private blogs for research

When discussing the role of a blog as a research tool people often assume that public field notes would work against the confidentiality of those being researched. This assumes however that blog posts are unfiltered thoughts which simply is not the case. Blog posts are constructed and filtered with the knowledge that an audience will read them. So blogging field notes is not the same as posting raw field notes. It is something quite unique and different, in that one must think about how the material will be received, who it can harm, etc…

But blogs can also be made private (a point I mentioned during the recent Media anthropology seminar on blogging as a research tool). Many teachers are using access controls to promote blogging between classmates. In this way students write not only for a teacher but for each other. It provides an environment to learn how to write to a broader audience and I’ve always found it incredibly helpful to hear how others are responding to the material.

My classmates and I are now using a private blog to discuss our field research. It’s providing a means to stay in touch while some of us are off “in the field”. It’s also a great way to get feedback on ideas that are too challenging to speak publicly about. I’m excited to see how the private blog develops, but already I am finding it useful to have a semi-private place to keep notes where I can be even more opinionated and controversial. I’m also finding it interesting to see how different levels of exposure [private, semi private, and public] change the way I take notes. I’ve so far done most of my note taking online.

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4 responses to this post.

  1. I have a private blog set up for my intro students this fall. They won’t be around for two weeks but I am interested to see how its going to go. Its not a field work issue but more my desire to set up a community for them. I have day students, night students, and online students and I want to give them a place to meet. We community colleges people so lack any “hang-out” time and places. I thought I would try the virtual hang-out.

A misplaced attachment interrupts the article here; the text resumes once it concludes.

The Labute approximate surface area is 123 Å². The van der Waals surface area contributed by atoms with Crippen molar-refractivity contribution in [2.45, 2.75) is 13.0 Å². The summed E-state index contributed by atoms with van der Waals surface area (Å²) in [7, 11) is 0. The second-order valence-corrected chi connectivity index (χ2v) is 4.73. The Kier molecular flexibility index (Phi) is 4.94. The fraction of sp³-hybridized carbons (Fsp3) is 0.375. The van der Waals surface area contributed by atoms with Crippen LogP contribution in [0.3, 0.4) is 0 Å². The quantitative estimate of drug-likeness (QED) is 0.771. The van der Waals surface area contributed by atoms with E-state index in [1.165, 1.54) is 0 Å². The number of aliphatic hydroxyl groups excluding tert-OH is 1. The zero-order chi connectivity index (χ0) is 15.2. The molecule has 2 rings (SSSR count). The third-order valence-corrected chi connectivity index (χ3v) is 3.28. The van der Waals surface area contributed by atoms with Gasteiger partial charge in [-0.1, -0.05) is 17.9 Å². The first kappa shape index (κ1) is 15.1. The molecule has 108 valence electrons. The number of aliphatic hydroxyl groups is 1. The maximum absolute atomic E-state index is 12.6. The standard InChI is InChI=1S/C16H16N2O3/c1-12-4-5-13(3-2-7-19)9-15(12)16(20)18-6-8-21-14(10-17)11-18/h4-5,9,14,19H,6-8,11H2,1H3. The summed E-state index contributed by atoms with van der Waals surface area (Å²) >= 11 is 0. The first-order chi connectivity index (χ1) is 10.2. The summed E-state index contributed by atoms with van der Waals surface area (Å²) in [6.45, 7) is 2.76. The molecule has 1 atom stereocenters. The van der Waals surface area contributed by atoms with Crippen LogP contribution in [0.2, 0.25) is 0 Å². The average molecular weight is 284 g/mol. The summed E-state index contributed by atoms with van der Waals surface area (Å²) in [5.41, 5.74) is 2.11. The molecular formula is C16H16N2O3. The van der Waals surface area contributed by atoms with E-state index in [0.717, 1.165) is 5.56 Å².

So, I have fieldnotes from 1986-87–specifically, personal interviews. Most were about the topic of some anti-Colonial riots that happened in 1955–so almost everyone I interviewed has died (wow, that was hard to type, kind of sad). Anyway, I have been wondering about posting them. Do you have any thought (anyone?) about the ethics? I am asking everyone I can find. I would appreciate any thoughts. (No money for travel and seminar attendance right now)

    Pam

    Reply

  2. Terrifying question given Max’s recent comment on how the military is using scholarship to inform war.

    At the same time, I’m for an open, transparent, peace loving, hippie inspired, world where everyone makes love and no war. Responding to Max, I argued that sharing knowledge levels the playing field in that it gives everyone a chance to learn from it [good or bad].

    Now that they are mostly dead and gone, I’d say bring them on out, or possibly test them out with some other friends first to see how much they can identify from them that might be harmful? [A kind of peer review for doing-no-harm and supporting no military?]

    Definitely a tough question!!!

    Reply

  3. Pam, ultimately no blog is private. This is an illusion we create for ourselves to make things easier to digest — once it is on housed on someone’s server and transmitted online, it is just mostly private.

    Hey Owen, how do you like my new paranoid phase? By the way, looking at the timestamps on these posts, I figured out that you live in Greenwich, UK — lucky devil, put the kettle on, let’s have some tea.

    Reply

  4. […] wonders if she should publish old interviews […]

    Reply

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